In furtherance of the
a key to an efficacious and sustainable electricity market, legacy PPA agreements are being
novated from PHCN/NELMCO to NBET. In addition, to ensure that NELMCO is made fully
operational to address management of the liabilities associated with the privatization effort,
contracts relating to the non-core PHCN assets and liabilities have been successfully executed
between NELMCO and PHCN, thereby transferring same completely to NELMCO.
Completion of Transitional Electricity Market (TEM) Condition Precedents
As a pre-condition for establishing the commercial framework for the market, as well as the
declaration of TEM, the Condition Precedents (CP) has substantively been put in place. These CPs
include grid metering, execution of industry agreements, completion of a market settlement
system, etc,. An assessment of the implementation of the TEM CPs has recently been completed,
with planning for a program to address areas of deficiencies on-going.
Completion of Egbin Transaction
In addition to the privatization of the 17 PHCN successor companies, the government embarked
on the sale of Egbin Power Plc. (Egbin). Thus, the sale of Egbin was completed in 2013, with the
28
Commencement of the Sale of National Integrated Power Project Generation
Plants
The Niger Delta Power Holding Company commenced the sale of its 10 generating plants, with an
expectation for transaction completion in the second quarter of 2014. To date, evaluation of the
received technical proposals have been completed, with the expectation (subject to approval by
the appropriate bodies) of progression to the next phase of the transaction, opening of the
financial bids.
29
2013 ACTIVITIES AND ACHIEVEMENTS
Activity
Date
Description
Events Organised
•
PTFP Power-MDA Conference Feb-2013
Conference of various Power Sector MDAs to
discuss sector development ambitions and issues
•
Nigeria Power Sector Reform Feb-2013
Roadmap Technical Retreat
Conference of reform MDAs to review Roadmap
progress
•
Presidential Power Reform
Transaction Signing Summit
Apr-2013
Summit to highlight progress of contractual and
commercial developments in sector reform.
•
PTFP Management Retreat
May-2013
In-house retreat to discuss operational strategies
Oct-2013
Technical revision of the 2010 Roadmap for Power
Sector Reform given the developments in the
sector
Document Development & Production
•
Roadmap for Power Sector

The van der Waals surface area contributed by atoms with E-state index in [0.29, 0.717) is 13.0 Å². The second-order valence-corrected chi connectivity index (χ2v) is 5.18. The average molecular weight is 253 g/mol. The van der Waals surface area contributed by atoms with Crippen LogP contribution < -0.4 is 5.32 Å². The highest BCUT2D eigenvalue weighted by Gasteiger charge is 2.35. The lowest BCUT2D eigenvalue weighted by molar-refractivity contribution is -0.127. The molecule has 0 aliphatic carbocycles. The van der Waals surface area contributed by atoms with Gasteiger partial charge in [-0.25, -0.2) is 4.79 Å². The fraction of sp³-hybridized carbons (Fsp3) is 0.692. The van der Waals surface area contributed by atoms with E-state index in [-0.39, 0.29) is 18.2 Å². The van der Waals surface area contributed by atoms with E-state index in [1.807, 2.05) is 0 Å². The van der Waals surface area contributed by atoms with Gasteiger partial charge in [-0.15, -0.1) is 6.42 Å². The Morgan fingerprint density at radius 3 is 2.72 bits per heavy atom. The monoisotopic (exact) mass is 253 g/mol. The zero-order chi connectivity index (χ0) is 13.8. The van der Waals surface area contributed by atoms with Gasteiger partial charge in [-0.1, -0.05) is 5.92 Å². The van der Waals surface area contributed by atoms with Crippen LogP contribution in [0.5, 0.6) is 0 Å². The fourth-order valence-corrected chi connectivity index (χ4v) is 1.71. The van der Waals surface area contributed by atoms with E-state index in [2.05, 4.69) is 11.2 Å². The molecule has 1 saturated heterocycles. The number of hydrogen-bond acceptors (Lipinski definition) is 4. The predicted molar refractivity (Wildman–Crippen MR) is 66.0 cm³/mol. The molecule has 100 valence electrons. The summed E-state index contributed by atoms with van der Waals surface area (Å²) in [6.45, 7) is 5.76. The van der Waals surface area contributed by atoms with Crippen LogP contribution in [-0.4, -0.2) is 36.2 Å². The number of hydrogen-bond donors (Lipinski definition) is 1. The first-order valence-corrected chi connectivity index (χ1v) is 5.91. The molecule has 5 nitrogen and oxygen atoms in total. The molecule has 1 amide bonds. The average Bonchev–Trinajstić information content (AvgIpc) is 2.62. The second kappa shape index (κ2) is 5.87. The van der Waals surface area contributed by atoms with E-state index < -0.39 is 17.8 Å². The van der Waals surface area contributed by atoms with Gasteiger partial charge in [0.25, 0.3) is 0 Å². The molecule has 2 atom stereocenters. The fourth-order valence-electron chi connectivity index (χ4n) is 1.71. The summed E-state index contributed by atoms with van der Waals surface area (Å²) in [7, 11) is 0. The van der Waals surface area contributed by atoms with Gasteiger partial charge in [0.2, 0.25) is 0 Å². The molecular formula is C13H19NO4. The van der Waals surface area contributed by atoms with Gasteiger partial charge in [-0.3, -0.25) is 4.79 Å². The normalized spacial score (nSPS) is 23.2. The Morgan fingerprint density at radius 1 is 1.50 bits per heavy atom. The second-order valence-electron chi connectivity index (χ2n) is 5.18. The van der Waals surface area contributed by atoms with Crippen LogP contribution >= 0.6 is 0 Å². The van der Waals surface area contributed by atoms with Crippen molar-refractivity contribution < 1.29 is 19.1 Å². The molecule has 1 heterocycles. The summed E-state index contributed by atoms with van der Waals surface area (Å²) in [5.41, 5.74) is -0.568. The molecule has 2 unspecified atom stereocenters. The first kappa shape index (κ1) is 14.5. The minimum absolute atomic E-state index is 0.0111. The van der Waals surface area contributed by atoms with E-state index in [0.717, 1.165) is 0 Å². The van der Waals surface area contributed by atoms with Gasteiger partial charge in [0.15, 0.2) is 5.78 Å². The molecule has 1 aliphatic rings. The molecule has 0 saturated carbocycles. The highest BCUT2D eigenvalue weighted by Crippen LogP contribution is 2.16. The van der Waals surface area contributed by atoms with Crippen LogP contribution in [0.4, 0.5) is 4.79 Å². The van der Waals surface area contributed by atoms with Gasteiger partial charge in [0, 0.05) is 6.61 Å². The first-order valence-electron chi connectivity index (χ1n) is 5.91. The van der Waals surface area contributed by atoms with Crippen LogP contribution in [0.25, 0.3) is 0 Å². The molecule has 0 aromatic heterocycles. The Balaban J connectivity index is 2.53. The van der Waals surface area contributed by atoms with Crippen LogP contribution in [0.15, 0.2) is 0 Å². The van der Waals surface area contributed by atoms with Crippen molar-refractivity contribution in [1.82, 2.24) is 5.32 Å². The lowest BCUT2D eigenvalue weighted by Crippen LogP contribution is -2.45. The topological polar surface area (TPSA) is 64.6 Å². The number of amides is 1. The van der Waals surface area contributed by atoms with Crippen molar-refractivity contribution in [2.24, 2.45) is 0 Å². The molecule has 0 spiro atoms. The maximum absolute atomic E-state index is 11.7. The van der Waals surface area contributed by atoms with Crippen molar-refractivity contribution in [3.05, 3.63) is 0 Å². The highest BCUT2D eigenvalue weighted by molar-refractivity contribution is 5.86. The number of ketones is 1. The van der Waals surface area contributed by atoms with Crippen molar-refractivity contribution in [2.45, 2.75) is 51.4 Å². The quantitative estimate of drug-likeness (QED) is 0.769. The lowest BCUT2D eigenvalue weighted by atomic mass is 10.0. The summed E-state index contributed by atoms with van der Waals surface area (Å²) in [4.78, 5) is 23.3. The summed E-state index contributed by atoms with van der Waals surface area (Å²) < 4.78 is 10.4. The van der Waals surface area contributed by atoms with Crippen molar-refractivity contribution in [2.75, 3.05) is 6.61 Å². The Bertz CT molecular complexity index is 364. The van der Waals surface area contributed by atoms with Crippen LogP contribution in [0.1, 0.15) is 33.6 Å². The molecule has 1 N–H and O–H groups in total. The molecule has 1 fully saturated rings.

Reform Revision 1.0
Transitional Maintenance Intervention Funding Scheme
•
Projects in six discos
Jul-2013
onwards
Intervention program designed by PTFP to
maintain service delivery levels despite no capital
budget in 2013.
Jan-2013
onwards
PTFP has engaged in a total of 53 site inspections
and meetings regarding gas and power sector
projects
Apr-2013
onwards
PTFP staff have attended 19 courses related to
power sector reform and for skills acquisition
Project Inspections and Monitoring
•
On-site inspections and
meetings
Capacity Building
•
30
Courses
Activity
Date
Description
Ceremony of receipt of initial payment from new
owners of successor companies in PHCN
divestment
Global roadshow presenting the privatisation of
the newly-constructed NDPHC generation plants
Presidential commissioning of selected NDPHC
generation plants
Handover of share certificates and licenses to new
owners of successor companies after final
payment.
Formal handover of operations to new owners of
the successor companies in PHCN divestment
Various conferences and seminars highlighting the
developments and opportunities of the Nigerian
Power Sector to domestic and international
audiences
Continuous dialogue maintained with BPE to
anticipate possible scenarios and to generate a
proactive contingency framework for addressing
these risks.
To maintain commercialisation and reform
momentum, PTFP engaged with multiple MDAs
and other agencies – World Bank, AfDB – to help
fast-track pending decisions and reduce
bureaucracy in various contract relations and
activities.
Participation in Sector Events & Activities
•
Payment of 25% for
successor companies
Feb-2013
•
Roadshow for NIPP
generation assets
Presidential commissioning
of NIPP generation assets
Ceremonial handover of
successor companies
Feb-2013
Operational handover of
successor companies
Various sector conferences
and seminars.
Nov-2013
•
Joint Risk Assessment of
Privatisation Process
Sep-2012
onwards
•
Preparation of the Industry
for Entry into Transitional
Electricity Market (TEM)
Sep-2012
onwards
•
•
•
•
Oct-2013
onwards
Oct-2013
Sep-2012
onwards
31
Activity
Description
Participation in Sector Development
•
Participation in Dom-Gas
Committee
Joint committee of gas and power stakeholders to
coordinate the development of gas to power supply and
transportation.
•
Creation of Gas to Power
Operational Coordination Team
Coordination meetings were held by PTFP with NGC, NCC,
and the System Operator to align the supply of gas with
turbine availability to optimise power production into the
grid.
•
Power Sector Memoranda Of
Understanding
PTFP worked with the Ministry of Power to develop various
MoUs with foreign power companies interested in power
generation and transmission.
•
Development with TCN of
Transmission Network Expansion
Blueprint
Verification and validation of projects for inclusion into
the Transmission Network Expansion Blueprint (presented
to PACP in August-2013) to ensure alignment with current
and expected distribution company capabilities to 2017
•